Budget Down Sleeping Bag

tournut

Active Member
Location
altrincham
Does anyone have links or recommendations on where I could source a reasonably priced 2 season down sleeping bag please?
No but i hope you get more replys, as i av looked all over and thay cost the earth, am after 3 season one. Plus thay pack down better then most sinthetic bags.
 
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Ootini

Ootini

Senior Member
Location
North Wales
It's really the compression attributes I'm after. My synthetic bag is OK, and does fit in the panniers etc, but I'm thinking a down bag would be lighter and give me more room in the pannier to play with.
 
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Ootini

Ootini

Senior Member
Location
North Wales
Or even if someone knows of a very good compression sack to help compress the s**t out of the synthetic bag, that would be great. It's currently in a standard M size Vango compression sack. The weight isn't really an issue, the bag comes in at 1350g ish, it's the size that I need to sort out.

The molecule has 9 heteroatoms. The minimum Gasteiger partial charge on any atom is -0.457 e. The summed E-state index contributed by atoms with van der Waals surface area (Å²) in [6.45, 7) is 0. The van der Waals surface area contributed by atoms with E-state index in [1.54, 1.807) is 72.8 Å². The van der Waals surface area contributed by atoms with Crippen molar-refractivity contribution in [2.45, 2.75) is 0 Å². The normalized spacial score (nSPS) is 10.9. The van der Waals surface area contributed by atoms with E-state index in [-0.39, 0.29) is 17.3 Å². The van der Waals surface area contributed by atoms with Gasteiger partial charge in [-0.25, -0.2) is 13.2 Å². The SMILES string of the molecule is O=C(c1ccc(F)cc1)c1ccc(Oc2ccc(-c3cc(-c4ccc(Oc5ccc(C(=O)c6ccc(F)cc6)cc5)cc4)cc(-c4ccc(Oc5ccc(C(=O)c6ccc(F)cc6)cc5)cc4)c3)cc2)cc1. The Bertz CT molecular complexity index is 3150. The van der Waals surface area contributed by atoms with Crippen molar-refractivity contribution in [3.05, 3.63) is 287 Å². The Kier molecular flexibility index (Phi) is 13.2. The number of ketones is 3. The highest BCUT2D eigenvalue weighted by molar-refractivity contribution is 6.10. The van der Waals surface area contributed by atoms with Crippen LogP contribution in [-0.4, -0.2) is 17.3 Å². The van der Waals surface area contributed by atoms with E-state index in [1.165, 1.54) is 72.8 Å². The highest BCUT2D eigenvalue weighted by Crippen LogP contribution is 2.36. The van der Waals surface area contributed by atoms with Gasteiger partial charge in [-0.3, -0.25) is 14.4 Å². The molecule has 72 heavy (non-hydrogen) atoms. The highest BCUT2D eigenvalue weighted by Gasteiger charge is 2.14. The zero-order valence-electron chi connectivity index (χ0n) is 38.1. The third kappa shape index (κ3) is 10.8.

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Ootini

Ootini

Senior Member
Location
North Wales
With down bags you get what you pay for, buy cheap and you will regret it, 15 years ago I paid £130 and it's still as good as new today, it's made by Mountain Equipment
I'm thinking 2013/2014 clearance stock, as opposed to a cheaply made bag.
 

andym

Über Member
Can I make an alternative suggestion? (I'm assuming that money is an issue from your thread title).

These pack down pretty small and weigh 700g, and for less than £30 are outstanding value for money. (Decathlon are like the IKEA of sports goods and have huge buying power).

http://www.decathlon.co.uk/15-light-hiking-sleeping-bag-left-blue-id_8242015.html

Get a silk liner

http://www.decathlon.co.uk/mummy-silk-liner-for-sleeping-bag-white-id_8242798.html

and you have a very flexible sleeping system for camping in late-Spring/Summer/early-Autumn.

The combination of bag and liner should be good for nighttime temperatures of a say 8-10 decrees centigrade. If it gets colder than that then wear your thermals (and a hat) in bed.